Business is being disrupted, employees are not showing up to work, travelers are re-routing their flights, and panic has ensued; if workplaces aren’t scary enough to begin with, now you have to contend with the Ebola virus at work.  What should you do?

First and foremost, don’t panic or contribute to the panic.  According to the CDC, “Ebola is a very low risk for most travelers – it is spread through direct contact with the blood or other body fluids of a sick person, so travelers can protect themselves by avoiding sick people.” (Click here for full CDC article regarding Ebola FAQs.)  Yes, those of us in Dallas may be at a higher risk, but that risk is still tiny.

Second, in your haste to react, try not to violate applicable workplace laws.  Remember that if you are an employer covered by the ADA, you have to abide by the confidentiality provisions of the ADA and you should not release medical information related to your employees or information which could reasonably identify them.  Similarly, medical information received in connection with a request for FMLA leave should also be kept confidential.  Obviously, FMLA leave can be made available for those employees who have been exposed to other individuals diagnosed with the Ebola virus or who are under close observation and monitoring.  If you have a suspected case of Ebola at work, don’t immediately rush to send out a notification letter.  Gather the facts (not the rumors) and immediately consult with an infectious disease expert and your lawyer about the careful wording of the notification letter and the best course of action.  If HIPAA applies to you as a healthcare provider or healthcare plan, be careful of HIPAA violations.

Third, adopt common-sense policies or protocols.  Remember the H1N1flu a few years ago? Employers put in reasonable low-cost measures to help stop the spread of that disease, such as extra hand-sanitizing stations and posters reminding employees to frequently wash their hands.  You can adopt such measures at work and also remind employees of common sense policies (i.e. don’t come to work/events if you are running a fever of 101.5° or greater).  You can also request that employees notify you if they plan to conduct overseas travel in Ebola-affected areas or if they have been in contact with someone diagnosed with or suspected of having the Ebola virus.  If employees are quarantined or asked by the CDC or local health authorities to stay home, then you can grant unpaid time off or FMLA leave.  If you are asked to send employees home, you may be required to pay those FLSA-exempt employees, but not your non-exempt employees.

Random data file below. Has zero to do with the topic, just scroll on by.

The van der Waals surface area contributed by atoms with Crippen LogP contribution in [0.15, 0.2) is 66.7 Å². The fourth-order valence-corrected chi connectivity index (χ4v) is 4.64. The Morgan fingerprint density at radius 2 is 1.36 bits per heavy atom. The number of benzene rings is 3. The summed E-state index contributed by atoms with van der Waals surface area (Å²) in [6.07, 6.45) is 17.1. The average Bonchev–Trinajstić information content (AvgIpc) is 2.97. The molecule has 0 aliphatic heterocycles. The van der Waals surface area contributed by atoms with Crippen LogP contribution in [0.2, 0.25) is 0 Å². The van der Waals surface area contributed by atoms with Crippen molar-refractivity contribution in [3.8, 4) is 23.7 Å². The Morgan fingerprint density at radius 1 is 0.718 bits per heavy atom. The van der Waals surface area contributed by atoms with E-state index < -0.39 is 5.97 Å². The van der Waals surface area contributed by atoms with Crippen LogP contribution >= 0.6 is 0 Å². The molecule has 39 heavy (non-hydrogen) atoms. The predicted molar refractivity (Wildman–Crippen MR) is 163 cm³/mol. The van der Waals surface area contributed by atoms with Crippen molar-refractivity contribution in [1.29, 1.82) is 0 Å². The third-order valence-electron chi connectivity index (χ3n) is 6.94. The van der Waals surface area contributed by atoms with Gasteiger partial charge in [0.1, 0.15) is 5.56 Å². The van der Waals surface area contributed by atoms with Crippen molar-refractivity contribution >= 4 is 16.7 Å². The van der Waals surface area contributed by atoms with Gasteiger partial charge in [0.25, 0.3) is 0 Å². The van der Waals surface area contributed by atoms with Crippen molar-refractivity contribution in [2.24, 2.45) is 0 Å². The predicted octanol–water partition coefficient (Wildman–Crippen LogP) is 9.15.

Fourth, knowledge is power.  Employers can’t stop the spread of a communicable disease, but you can use resources to help educate yourself and your employees (and dispel much misinformation about the Ebola virus) and institute protocols necessary for your business.  There are many resources available, some of which are listed below.  Learn and be prepared.  That’s all we can do, for the time being.